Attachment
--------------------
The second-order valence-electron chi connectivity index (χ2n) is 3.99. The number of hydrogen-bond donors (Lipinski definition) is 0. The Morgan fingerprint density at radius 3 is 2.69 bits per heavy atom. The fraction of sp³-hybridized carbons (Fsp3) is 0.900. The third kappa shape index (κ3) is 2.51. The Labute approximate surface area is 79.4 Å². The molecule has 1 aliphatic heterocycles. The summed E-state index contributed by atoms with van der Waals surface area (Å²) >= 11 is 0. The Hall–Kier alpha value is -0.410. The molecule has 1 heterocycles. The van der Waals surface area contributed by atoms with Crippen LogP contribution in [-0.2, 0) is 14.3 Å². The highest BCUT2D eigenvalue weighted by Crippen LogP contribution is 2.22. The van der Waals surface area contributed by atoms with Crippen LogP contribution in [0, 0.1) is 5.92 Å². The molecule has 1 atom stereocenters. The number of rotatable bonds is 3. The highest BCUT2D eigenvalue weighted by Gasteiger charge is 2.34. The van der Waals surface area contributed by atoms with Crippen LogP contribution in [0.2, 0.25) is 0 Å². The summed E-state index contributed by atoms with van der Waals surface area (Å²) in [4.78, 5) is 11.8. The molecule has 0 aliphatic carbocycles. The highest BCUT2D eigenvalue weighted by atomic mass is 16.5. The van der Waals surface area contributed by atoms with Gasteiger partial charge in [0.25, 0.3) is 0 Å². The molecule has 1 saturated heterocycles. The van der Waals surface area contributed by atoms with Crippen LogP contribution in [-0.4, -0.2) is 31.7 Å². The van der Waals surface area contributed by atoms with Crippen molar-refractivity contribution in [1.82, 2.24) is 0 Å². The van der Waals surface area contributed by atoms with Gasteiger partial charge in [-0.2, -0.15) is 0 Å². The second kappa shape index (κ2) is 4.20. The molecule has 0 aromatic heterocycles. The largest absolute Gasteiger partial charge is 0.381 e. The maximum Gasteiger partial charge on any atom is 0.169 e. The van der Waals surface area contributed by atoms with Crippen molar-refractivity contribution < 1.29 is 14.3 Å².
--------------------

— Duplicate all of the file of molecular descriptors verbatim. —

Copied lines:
The second-order valence-electron chi connectivity index (χ2n) is 3.99. The number of hydrogen-bond donors (Lipinski definition) is 0. The Morgan fingerprint density at radius 3 is 2.69 bits per heavy atom. The fraction of sp³-hybridized carbons (Fsp3) is 0.900. The third kappa shape index (κ3) is 2.51. The Labute approximate surface area is 79.4 Å². The molecule has 1 aliphatic heterocycles. The summed E-state index contributed by atoms with van der Waals surface area (Å²) >= 11 is 0. The Hall–Kier alpha value is -0.410. The molecule has 1 heterocycles. The van der Waals surface area contributed by atoms with Crippen LogP contribution in [-0.2, 0) is 14.3 Å². The highest BCUT2D eigenvalue weighted by Crippen LogP contribution is 2.22. The van der Waals surface area contributed by atoms with Crippen LogP contribution in [0, 0.1) is 5.92 Å². The molecule has 1 atom stereocenters. The number of rotatable bonds is 3. The highest BCUT2D eigenvalue weighted by Gasteiger charge is 2.34. The van der Waals surface area contributed by atoms with Crippen LogP contribution in [0.2, 0.25) is 0 Å². The summed E-state index contributed by atoms with van der Waals surface area (Å²) in [4.78, 5) is 11.8. The molecule has 0 aliphatic carbocycles. The highest BCUT2D eigenvalue weighted by atomic mass is 16.5. The van der Waals surface area contributed by atoms with Gasteiger partial charge in [0.25, 0.3) is 0 Å². The molecule has 1 saturated heterocycles. The van der Waals surface area contributed by atoms with Crippen LogP contribution in [-0.4, -0.2) is 31.7 Å². The van der Waals surface area contributed by atoms with Crippen molar-refractivity contribution in [1.82, 2.24) is 0 Å². The van der Waals surface area contributed by atoms with Gasteiger partial charge in [-0.2, -0.15) is 0 Å². The second kappa shape index (κ2) is 4.20. The molecule has 0 aromatic heterocycles. The largest absolute Gasteiger partial charge is 0.381 e. The maximum Gasteiger partial charge on any atom is 0.169 e. The van der Waals surface area contributed by atoms with Crippen molar-refractivity contribution < 1.29 is 14.3 Å².